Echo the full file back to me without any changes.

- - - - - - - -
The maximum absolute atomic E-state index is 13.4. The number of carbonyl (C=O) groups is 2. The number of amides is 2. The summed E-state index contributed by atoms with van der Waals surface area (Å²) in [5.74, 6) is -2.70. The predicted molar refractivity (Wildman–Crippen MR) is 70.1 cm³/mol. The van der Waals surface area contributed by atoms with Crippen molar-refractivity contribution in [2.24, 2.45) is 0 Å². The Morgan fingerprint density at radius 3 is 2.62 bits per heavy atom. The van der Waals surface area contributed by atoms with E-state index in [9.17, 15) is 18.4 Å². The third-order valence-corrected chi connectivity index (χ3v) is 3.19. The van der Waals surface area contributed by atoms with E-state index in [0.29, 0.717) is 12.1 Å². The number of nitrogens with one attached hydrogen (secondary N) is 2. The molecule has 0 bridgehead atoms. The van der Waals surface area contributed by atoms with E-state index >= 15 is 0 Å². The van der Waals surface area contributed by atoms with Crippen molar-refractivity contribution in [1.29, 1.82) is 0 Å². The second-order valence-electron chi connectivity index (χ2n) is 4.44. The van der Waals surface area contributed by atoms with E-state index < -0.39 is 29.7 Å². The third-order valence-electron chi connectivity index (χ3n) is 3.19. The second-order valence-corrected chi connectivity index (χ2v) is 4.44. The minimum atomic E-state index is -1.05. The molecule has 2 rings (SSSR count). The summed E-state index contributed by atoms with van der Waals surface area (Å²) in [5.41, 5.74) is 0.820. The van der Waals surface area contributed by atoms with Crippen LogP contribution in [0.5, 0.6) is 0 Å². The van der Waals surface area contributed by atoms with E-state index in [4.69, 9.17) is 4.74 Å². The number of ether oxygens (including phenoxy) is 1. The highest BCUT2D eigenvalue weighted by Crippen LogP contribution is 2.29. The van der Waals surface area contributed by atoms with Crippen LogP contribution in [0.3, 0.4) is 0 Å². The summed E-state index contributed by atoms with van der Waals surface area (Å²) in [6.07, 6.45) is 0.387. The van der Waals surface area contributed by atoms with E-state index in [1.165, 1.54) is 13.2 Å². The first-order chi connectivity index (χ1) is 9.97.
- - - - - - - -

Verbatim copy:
The maximum absolute atomic E-state index is 13.4. The number of carbonyl (C=O) groups is 2. The number of amides is 2. The summed E-state index contributed by atoms with van der Waals surface area (Å²) in [5.74, 6) is -2.70. The predicted molar refractivity (Wildman–Crippen MR) is 70.1 cm³/mol. The van der Waals surface area contributed by atoms with Crippen molar-refractivity contribution in [2.24, 2.45) is 0 Å². The Morgan fingerprint density at radius 3 is 2.62 bits per heavy atom. The van der Waals surface area contributed by atoms with E-state index in [9.17, 15) is 18.4 Å². The third-order valence-corrected chi connectivity index (χ3v) is 3.19. The van der Waals surface area contributed by atoms with E-state index in [0.29, 0.717) is 12.1 Å². The number of nitrogens with one attached hydrogen (secondary N) is 2. The molecule has 0 bridgehead atoms. The van der Waals surface area contributed by atoms with E-state index >= 15 is 0 Å². The van der Waals surface area contributed by atoms with Crippen molar-refractivity contribution in [1.29, 1.82) is 0 Å². The second-order valence-electron chi connectivity index (χ2n) is 4.44. The van der Waals surface area contributed by atoms with E-state index < -0.39 is 29.7 Å². The third-order valence-electron chi connectivity index (χ3n) is 3.19. The second-order valence-corrected chi connectivity index (χ2v) is 4.44. The minimum atomic E-state index is -1.05. The molecule has 2 rings (SSSR count). The summed E-state index contributed by atoms with van der Waals surface area (Å²) in [5.41, 5.74) is 0.820. The van der Waals surface area contributed by atoms with Crippen LogP contribution in [0.5, 0.6) is 0 Å². The van der Waals surface area contributed by atoms with E-state index in [4.69, 9.17) is 4.74 Å². The number of ether oxygens (including phenoxy) is 1. The highest BCUT2D eigenvalue weighted by Crippen LogP contribution is 2.29. The van der Waals surface area contributed by atoms with Crippen LogP contribution in [0.3, 0.4) is 0 Å². The summed E-state index contributed by atoms with van der Waals surface area (Å²) in [6.07, 6.45) is 0.387. The van der Waals surface area contributed by atoms with E-state index in [1.165, 1.54) is 13.2 Å². The first-order chi connectivity index (χ1) is 9.97.